you are subject to an order, authorisation or warrant issued by a sheriff or a children’s hearing under chapters 2 and 3 of Part 2 of the Children (Scotland) Act 1995. These include child protection orders and child assessment orders if you are living away from home; or

you are subject to a permanence order under s80 of the Adoption and Children (Scotland) Act 2007 (or you were subject to a parental responsibilities order under s86 of the Children (Scotland) Act 1995);Footnote or

you have been moved to Scotland from another part of the UK, and are subject to an order made under s33 of the Children (Scotland) Act 1995.

'Accommodated' means provided with accommodation by the local authority, requiring you to live in a specified place, unless that specified place is with your own family.Footnote

The 13-week period does not have to be a continuous period. When calculating the 13-week period, do not include any pre-planned short-term placements (such as respite) of four weeks or less if you returned to your family at the end of the placement.Footnote

'Family' includes anyone who has parental responsibility for you (except the local authority) and anyone with whom you were living before being looked after by the local authority.Footnote You are still defined as a care leaver (and, therefore, cannot claim IS, income-based JSA or HB) if you live with your family and the local authority provides regular financial support under s29(1) of the Children (Scotland) Act 1995 (see Cross reference).


Exception: lone parents

Even if you fall within the definition of care leaver, if you are a lone parent, you are not excluded from IS or income-based JSA.Footnote You would normally choose to claim IS in this situation. You are still excluded from HB. This applies to you if you are in 'continuing care' and you fall within the definition of care leaver (see Cross reference).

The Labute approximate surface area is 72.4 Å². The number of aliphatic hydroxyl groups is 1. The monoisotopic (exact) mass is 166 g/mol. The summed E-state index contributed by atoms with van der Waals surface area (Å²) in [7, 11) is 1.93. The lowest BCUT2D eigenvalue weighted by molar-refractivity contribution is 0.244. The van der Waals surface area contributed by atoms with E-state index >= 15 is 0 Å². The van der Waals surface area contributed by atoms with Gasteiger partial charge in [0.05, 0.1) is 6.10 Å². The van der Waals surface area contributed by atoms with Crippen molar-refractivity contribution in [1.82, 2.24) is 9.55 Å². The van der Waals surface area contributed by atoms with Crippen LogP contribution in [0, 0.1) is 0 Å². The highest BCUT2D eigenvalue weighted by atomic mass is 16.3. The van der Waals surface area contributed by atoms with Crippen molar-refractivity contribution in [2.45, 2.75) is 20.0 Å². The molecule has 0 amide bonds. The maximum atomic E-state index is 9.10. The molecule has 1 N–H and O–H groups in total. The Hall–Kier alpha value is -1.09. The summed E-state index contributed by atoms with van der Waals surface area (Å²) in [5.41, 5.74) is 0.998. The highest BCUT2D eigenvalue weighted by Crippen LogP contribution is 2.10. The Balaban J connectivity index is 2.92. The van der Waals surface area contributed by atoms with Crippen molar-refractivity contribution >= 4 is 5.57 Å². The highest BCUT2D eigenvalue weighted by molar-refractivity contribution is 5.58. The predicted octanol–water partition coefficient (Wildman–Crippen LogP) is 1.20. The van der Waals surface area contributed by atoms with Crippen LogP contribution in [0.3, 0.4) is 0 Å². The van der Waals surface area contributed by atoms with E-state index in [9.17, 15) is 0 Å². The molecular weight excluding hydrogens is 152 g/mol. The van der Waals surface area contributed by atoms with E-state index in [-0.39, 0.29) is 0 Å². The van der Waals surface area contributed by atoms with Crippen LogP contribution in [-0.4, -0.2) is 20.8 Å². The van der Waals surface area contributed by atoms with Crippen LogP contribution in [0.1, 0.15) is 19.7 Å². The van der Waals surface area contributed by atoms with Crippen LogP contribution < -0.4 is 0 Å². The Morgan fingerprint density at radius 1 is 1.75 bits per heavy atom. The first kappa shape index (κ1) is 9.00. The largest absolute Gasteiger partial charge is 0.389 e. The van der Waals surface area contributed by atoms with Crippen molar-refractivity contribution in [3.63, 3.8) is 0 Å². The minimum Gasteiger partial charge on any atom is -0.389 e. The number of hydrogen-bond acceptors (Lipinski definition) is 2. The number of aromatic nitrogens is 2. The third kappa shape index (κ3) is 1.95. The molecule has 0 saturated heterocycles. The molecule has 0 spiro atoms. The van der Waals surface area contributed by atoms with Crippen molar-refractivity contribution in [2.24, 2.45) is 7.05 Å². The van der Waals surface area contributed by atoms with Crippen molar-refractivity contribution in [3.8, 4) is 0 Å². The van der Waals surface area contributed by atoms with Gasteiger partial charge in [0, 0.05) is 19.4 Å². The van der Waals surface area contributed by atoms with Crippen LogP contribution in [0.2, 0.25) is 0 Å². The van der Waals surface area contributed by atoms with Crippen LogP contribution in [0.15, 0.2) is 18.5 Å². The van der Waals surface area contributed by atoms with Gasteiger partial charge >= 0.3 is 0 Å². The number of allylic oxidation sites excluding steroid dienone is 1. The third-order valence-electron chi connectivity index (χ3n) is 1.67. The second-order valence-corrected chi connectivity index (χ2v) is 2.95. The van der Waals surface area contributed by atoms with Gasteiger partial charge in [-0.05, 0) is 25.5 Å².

2. Universal credit

Most care leavers aged 16 and 17 are not able to claim universal credit (UC). For UC, you are a care leaver if:Footnote

you are 16 or over; and

you were looked after (see Cross reference) and accommodated by the local authority for at least three months since the age of 14; and

you were looked after by the local authority at your 16th birthday or after that date; and

you are no longer looked after by the local authority.

If this applies to you, you cannot get UC. There are some exceptions to this rule. You are not excluded from UC but you cannot get the housing element of UC for rent if you:Footnote 

are responsible for a child;

are a member of a couple and your partner is responsible for a child;

have limited capability for work or are waiting for an assessment to establish whether you have limited capability for work.

In addition, if you are aged 16 or 17 and are still looked after by the local authority or you are in a continuing care arrangement and were looked after and accommodated by the local authority for at least three months since age 14, you are excluded from UC unless one of the exceptions above applies, in which case you are not excluded from UC but still cannot get the housing element.Footnote


3. Other benefits
Employment and support allowance and statutory sick pay